National Portrait Gallery until 16th September.

Brains: The Mind As Matter explores what humans have done to brains in the name of medical intervention, scientific enquiry, cultural meaning and technological change. Featuring more than 150 objects, including real brains, artworks, manuscripts, artefacts, videos and photography, the exhibition follows the long quest to manipulate and decipher the most unique and mysterious of human organs, whose secrets continue to confound and inspire. It asks not what brains do for us, but what we have done to brains. Famous and infamous brain specimens are on display, including those of Albert Einstein, Charles Babbage and William Burke, as are the thoughts on brains from the brains of famous thinkers, together with donors, surgeons, patients and collectors. The exhibition has four sections: Measuring/Classifying introduces efforts to define the relationship between the brain's function and form - from Bernard Hollander's cranial measuring system to the tools of phrenology, the skewed morality of these pseudo-sciences illustrates the measuring of brains as a measure of culture; Mapping/Modelling follows the attempts to represent the anatomy of the brain - from early visualisations by Reisch, Vesalius and Descartes in the 16th and 17th centuries to the kaleidoscopic Brainbow images of nerve cells, and the artistic drive to apprehend the complexities of the brain with the increasing philosophical and medical understanding of its centrality to our being; Cutting/Treating explores the history of surgical intervention on a form of human tissue that is uniquely swift to decay and difficult to dissect - from crude trephination kits to complex 3D imaging systems revealing the human stories behind the anatomy of brains; and Giving/Taking traces the stories of brain harvesting and the variety of its purpose - from the horrors of Nazi experimentation to the hope offered by research into neurodegenerative disorders by brain banks. Wellcome Collection, London until 17th June.

Warner Bros Studio Tour: The Making Of Harry Potter provides an opportunity to explore the magic of the most successful British film series of all time. The tour takes visitors behind the scenes in the studio where the films were shot, through the actual sets with the original furniture, props and costumes. It also reveals some closely guarded secrets about the special effects and animatronics that made these films so popular. Visitors can step inside the Great Hall, walking on the York stone floor laid 11 years ago, and see the solid oak and pine house tables that were built for the films and aged with axes and chains; explore Dumbledore's office, with the Sword of Gryffindor, the Sorting Hat and the Hogwarts headmaster portraits; stroll along the cobbles of Diagon Alley, featuring the shop fronts of Ollivanders wand shop, Flourish and Blotts, the Weasleys' Wizard Wheezes, Gringotts Wizarding Bank and Eeylops Owl Emporium; see iconic props from the films, including Harry's Nimbus 2000, Hagrid's motorcycle and the triple decker, purple Knight Bus; learn how green screen effects helped to create many iconic sequences for the films, including the spectacular Quidditch matches; discover how creatures were brought to life with animatronics and life-sized models in the Creature Effects Workshop, and come face to face with Buckbeak the Hippogriff, the giant and terrifying spider Aragog, Fawkes the phoenix and the giant head of the Basilisk; and see other memorable sets from the film series, including the Gryffindor common room, the boys' dormitory, Hagrid's hut, Potion's classroom and Professor Umbridge's office at the Ministry of Magic. Warner Bros Studios, Aerodrome Way, Leavesden, Hertfordshire, continuing.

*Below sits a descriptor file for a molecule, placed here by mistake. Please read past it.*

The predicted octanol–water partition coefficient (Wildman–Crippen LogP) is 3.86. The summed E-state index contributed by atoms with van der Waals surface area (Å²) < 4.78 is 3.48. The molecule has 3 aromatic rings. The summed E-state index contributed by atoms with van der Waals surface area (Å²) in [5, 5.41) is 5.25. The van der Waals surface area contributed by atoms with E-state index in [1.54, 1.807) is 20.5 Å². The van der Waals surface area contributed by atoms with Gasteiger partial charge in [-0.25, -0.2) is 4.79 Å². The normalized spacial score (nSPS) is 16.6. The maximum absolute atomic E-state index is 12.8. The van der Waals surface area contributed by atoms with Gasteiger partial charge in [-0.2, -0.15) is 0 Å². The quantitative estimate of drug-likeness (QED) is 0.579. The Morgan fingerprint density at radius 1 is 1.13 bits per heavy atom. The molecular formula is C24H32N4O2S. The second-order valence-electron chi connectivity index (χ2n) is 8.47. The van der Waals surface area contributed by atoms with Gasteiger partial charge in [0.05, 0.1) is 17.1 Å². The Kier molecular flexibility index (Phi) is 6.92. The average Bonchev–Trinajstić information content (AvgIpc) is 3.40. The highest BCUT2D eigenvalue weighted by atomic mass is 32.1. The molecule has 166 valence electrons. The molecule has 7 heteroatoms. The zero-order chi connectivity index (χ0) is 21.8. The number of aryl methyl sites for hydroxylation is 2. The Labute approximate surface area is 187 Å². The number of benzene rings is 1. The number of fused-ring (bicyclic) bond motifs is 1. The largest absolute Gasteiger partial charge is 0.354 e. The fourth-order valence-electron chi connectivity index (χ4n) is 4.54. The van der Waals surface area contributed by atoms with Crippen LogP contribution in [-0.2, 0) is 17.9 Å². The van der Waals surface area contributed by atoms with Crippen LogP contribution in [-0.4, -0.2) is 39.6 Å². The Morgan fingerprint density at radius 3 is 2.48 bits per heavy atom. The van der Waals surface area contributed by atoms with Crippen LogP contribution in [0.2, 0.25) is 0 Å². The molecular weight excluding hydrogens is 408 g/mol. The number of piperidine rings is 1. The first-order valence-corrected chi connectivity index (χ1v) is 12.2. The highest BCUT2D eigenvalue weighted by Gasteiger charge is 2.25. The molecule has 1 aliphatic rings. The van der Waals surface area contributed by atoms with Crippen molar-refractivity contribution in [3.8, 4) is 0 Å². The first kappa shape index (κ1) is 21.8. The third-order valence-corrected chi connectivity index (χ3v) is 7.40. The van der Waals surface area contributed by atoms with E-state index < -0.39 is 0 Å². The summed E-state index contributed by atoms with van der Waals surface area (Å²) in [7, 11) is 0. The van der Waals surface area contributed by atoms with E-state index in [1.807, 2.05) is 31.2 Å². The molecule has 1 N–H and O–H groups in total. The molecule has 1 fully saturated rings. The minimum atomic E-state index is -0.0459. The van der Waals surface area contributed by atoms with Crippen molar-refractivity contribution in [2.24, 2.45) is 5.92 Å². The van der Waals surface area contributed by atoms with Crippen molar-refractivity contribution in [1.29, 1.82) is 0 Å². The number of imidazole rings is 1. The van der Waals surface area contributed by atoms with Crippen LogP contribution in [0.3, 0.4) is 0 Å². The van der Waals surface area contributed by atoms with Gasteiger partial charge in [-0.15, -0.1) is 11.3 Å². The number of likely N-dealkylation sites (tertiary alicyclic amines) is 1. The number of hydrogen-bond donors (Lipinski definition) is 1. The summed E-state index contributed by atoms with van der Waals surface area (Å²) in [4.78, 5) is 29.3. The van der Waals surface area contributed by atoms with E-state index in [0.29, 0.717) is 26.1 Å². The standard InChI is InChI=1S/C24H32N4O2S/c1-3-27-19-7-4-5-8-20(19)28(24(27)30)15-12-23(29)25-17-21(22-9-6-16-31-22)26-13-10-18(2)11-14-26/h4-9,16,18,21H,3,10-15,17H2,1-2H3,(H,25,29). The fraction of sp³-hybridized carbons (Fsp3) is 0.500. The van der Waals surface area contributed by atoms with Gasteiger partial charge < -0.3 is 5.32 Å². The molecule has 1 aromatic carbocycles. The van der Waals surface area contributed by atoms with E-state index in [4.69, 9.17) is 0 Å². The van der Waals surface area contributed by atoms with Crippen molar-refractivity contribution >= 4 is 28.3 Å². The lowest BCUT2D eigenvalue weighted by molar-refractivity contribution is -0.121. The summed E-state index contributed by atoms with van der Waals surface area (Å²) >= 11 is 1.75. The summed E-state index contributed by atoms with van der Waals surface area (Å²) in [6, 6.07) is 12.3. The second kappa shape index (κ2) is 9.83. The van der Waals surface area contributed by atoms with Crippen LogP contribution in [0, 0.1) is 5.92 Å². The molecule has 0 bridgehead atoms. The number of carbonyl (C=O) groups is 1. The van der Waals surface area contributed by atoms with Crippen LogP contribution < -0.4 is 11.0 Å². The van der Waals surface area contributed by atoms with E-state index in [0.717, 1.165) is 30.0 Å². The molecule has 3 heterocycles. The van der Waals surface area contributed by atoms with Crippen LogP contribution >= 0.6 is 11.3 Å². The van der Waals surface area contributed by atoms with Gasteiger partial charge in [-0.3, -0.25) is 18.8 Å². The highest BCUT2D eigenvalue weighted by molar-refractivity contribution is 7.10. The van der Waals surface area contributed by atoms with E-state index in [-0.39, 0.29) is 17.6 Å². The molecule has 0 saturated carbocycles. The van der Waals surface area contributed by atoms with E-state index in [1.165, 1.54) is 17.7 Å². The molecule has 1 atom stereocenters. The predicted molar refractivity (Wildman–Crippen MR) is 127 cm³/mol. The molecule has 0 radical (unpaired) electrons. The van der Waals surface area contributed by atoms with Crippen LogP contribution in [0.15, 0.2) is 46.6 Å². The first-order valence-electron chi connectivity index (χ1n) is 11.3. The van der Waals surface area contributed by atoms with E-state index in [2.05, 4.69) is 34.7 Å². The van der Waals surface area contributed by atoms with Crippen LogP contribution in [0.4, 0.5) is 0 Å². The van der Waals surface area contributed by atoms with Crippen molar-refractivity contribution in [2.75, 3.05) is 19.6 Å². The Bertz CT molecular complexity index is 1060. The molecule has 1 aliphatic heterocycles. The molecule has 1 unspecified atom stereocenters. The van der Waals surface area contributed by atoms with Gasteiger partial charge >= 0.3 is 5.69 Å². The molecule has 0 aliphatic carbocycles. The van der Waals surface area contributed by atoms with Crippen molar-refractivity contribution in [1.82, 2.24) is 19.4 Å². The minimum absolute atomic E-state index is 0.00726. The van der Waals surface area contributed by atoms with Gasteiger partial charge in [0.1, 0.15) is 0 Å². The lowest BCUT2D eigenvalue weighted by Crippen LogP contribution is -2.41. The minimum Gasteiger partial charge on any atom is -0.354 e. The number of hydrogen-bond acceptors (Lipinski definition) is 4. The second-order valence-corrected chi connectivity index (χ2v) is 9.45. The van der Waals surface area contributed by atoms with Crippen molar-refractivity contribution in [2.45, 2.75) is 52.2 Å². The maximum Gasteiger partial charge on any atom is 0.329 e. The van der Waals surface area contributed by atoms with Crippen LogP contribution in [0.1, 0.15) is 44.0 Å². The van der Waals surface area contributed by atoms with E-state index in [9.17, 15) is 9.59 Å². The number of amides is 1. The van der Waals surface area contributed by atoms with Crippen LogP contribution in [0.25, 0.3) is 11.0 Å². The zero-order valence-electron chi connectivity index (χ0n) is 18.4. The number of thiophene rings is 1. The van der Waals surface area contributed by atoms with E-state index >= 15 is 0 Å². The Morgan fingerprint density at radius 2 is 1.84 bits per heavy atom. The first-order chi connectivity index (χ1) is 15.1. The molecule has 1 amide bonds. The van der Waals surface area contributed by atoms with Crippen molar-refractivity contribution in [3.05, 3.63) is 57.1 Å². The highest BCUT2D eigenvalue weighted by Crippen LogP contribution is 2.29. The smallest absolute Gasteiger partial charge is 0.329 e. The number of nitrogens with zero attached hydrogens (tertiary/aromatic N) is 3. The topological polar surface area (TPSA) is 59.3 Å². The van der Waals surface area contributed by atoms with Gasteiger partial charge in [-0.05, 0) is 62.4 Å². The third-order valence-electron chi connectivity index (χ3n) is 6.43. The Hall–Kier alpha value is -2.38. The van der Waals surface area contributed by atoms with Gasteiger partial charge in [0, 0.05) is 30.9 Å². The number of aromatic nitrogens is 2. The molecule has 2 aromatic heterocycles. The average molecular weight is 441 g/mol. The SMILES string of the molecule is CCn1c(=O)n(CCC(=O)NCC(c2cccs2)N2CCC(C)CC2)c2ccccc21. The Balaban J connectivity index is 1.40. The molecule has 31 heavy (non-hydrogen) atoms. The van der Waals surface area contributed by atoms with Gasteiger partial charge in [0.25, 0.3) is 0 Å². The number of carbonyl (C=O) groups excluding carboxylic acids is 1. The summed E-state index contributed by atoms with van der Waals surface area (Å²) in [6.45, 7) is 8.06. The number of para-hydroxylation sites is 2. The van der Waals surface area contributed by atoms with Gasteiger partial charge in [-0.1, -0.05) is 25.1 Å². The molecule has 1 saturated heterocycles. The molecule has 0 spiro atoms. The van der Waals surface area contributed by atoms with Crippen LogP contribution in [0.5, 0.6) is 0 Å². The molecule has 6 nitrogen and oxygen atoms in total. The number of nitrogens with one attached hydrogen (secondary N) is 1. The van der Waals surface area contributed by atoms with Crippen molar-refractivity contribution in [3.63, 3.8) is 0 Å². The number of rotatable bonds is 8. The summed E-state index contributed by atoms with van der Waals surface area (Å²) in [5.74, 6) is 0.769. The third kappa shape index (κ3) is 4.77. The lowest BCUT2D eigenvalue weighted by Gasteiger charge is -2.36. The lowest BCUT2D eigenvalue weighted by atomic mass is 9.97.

Island Stories: Fifty Years Of Photography In Britain features a selection of photographs made in the UK since the 1950s. The exhibition of more than 80 images focuses on individual projects, each of which tells a story. Collectively, they give a picture of life in Britain that reflects upon subjects ranging from landscape and industry to family and community. Each series is chosen, not from the best known pictures of the period, but from great ones that have been seen rather less. The changes in British life over the last 50 years reflected in these images probably exceed those of any other half century in Britain's history except the Victorian era. The images also reflect the changes in photographic methods and preoccupations. Highlights include Don McCullin's series on the coal-pickers of north east England, from 1960s; Roger Mayne's Southam Street series about the games that people could once play in city streets before they were given over entirely to cars; and quirks of photo-history, such as Bill Brandt's ant's-eye-view nudes. Other photographers represented include: Maurice Broomfield, Elsbeth Juda, Raymond Moore, Grace Robertson, Fay Godwin, Chris Killip, Martin Parr, Nigel Shafran, Peter Fraser, John R J Taylor, Mark Edwards and Jeremy Deller and Alan Kane. Victoria & Albert Museum until 19th September.